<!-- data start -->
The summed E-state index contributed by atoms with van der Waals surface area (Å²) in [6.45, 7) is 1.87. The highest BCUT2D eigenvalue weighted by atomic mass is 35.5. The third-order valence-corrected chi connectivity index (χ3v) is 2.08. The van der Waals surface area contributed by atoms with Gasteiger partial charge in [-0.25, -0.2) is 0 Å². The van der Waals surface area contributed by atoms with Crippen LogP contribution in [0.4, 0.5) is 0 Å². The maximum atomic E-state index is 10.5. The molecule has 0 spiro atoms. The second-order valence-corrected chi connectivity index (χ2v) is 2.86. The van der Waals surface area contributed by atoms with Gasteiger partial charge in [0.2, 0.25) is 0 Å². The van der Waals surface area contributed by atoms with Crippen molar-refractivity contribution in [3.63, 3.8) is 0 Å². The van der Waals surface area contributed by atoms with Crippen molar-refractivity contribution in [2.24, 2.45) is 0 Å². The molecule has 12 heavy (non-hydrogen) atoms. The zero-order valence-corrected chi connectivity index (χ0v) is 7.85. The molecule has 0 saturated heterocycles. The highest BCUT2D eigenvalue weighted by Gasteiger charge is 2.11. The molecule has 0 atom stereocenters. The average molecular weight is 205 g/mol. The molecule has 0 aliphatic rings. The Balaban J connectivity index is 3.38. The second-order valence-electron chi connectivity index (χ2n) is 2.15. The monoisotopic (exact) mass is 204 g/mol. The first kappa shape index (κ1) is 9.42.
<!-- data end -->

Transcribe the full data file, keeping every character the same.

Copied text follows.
The summed E-state index contributed by atoms with van der Waals surface area (Å²) in [6.45, 7) is 1.87. The highest BCUT2D eigenvalue weighted by atomic mass is 35.5. The third-order valence-corrected chi connectivity index (χ3v) is 2.08. The van der Waals surface area contributed by atoms with Gasteiger partial charge in [-0.25, -0.2) is 0 Å². The van der Waals surface area contributed by atoms with Crippen LogP contribution in [0.4, 0.5) is 0 Å². The maximum atomic E-state index is 10.5. The molecule has 0 spiro atoms. The second-order valence-corrected chi connectivity index (χ2v) is 2.86. The van der Waals surface area contributed by atoms with Gasteiger partial charge in [0.2, 0.25) is 0 Å². The van der Waals surface area contributed by atoms with Crippen molar-refractivity contribution in [3.63, 3.8) is 0 Å². The van der Waals surface area contributed by atoms with Crippen molar-refractivity contribution in [2.24, 2.45) is 0 Å². The molecule has 12 heavy (non-hydrogen) atoms. The zero-order valence-corrected chi connectivity index (χ0v) is 7.85. The molecule has 0 saturated heterocycles. The highest BCUT2D eigenvalue weighted by Gasteiger charge is 2.11. The molecule has 0 atom stereocenters. The average molecular weight is 205 g/mol. The molecule has 0 aliphatic rings. The Balaban J connectivity index is 3.38. The second-order valence-electron chi connectivity index (χ2n) is 2.15. The monoisotopic (exact) mass is 204 g/mol. The first kappa shape index (κ1) is 9.42.